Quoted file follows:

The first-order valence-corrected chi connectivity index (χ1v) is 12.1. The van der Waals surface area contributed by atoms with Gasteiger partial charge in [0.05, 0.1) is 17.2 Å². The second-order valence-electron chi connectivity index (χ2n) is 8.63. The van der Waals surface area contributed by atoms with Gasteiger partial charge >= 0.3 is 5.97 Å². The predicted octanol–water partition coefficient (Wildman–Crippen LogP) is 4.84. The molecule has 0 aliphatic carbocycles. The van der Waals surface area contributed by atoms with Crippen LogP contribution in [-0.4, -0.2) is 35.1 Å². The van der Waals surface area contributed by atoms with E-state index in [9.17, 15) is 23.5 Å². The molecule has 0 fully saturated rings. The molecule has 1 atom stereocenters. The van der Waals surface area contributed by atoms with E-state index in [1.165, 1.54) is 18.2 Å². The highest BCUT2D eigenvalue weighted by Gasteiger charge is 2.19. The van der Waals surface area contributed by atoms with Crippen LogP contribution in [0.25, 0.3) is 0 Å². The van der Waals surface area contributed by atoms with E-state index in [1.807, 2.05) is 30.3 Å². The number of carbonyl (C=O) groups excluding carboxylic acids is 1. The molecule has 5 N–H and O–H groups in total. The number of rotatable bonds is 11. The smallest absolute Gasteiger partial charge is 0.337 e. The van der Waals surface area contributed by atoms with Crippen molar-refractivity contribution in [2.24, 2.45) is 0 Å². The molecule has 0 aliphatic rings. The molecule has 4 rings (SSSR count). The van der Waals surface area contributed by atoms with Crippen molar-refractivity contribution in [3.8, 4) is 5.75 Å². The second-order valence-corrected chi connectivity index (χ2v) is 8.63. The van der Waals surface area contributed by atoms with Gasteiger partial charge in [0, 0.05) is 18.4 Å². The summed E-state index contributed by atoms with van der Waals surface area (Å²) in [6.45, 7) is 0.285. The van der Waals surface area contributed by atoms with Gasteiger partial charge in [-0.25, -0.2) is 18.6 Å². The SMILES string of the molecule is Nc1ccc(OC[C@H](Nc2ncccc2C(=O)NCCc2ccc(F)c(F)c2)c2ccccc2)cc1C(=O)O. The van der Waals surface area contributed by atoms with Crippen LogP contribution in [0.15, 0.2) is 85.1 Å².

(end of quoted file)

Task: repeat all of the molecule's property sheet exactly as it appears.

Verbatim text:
The first-order valence-corrected chi connectivity index (χ1v) is 12.1. The van der Waals surface area contributed by atoms with Gasteiger partial charge in [0.05, 0.1) is 17.2 Å². The second-order valence-electron chi connectivity index (χ2n) is 8.63. The van der Waals surface area contributed by atoms with Gasteiger partial charge >= 0.3 is 5.97 Å². The predicted octanol–water partition coefficient (Wildman–Crippen LogP) is 4.84. The molecule has 0 aliphatic carbocycles. The van der Waals surface area contributed by atoms with Crippen LogP contribution in [-0.4, -0.2) is 35.1 Å². The van der Waals surface area contributed by atoms with E-state index in [9.17, 15) is 23.5 Å². The molecule has 0 fully saturated rings. The molecule has 1 atom stereocenters. The van der Waals surface area contributed by atoms with E-state index in [1.165, 1.54) is 18.2 Å². The highest BCUT2D eigenvalue weighted by Gasteiger charge is 2.19. The van der Waals surface area contributed by atoms with Crippen LogP contribution in [0.25, 0.3) is 0 Å². The van der Waals surface area contributed by atoms with E-state index in [1.807, 2.05) is 30.3 Å². The number of carbonyl (C=O) groups excluding carboxylic acids is 1. The molecule has 5 N–H and O–H groups in total. The number of rotatable bonds is 11. The smallest absolute Gasteiger partial charge is 0.337 e. The van der Waals surface area contributed by atoms with Crippen molar-refractivity contribution in [2.24, 2.45) is 0 Å². The molecule has 0 aliphatic rings. The molecule has 4 rings (SSSR count). The van der Waals surface area contributed by atoms with Crippen molar-refractivity contribution in [3.8, 4) is 5.75 Å². The second-order valence-corrected chi connectivity index (χ2v) is 8.63. The van der Waals surface area contributed by atoms with Gasteiger partial charge in [0, 0.05) is 18.4 Å². The summed E-state index contributed by atoms with van der Waals surface area (Å²) in [6.45, 7) is 0.285. The van der Waals surface area contributed by atoms with Gasteiger partial charge in [-0.25, -0.2) is 18.6 Å². The SMILES string of the molecule is Nc1ccc(OC[C@H](Nc2ncccc2C(=O)NCCc2ccc(F)c(F)c2)c2ccccc2)cc1C(=O)O. The van der Waals surface area contributed by atoms with Crippen LogP contribution in [0.15, 0.2) is 85.1 Å².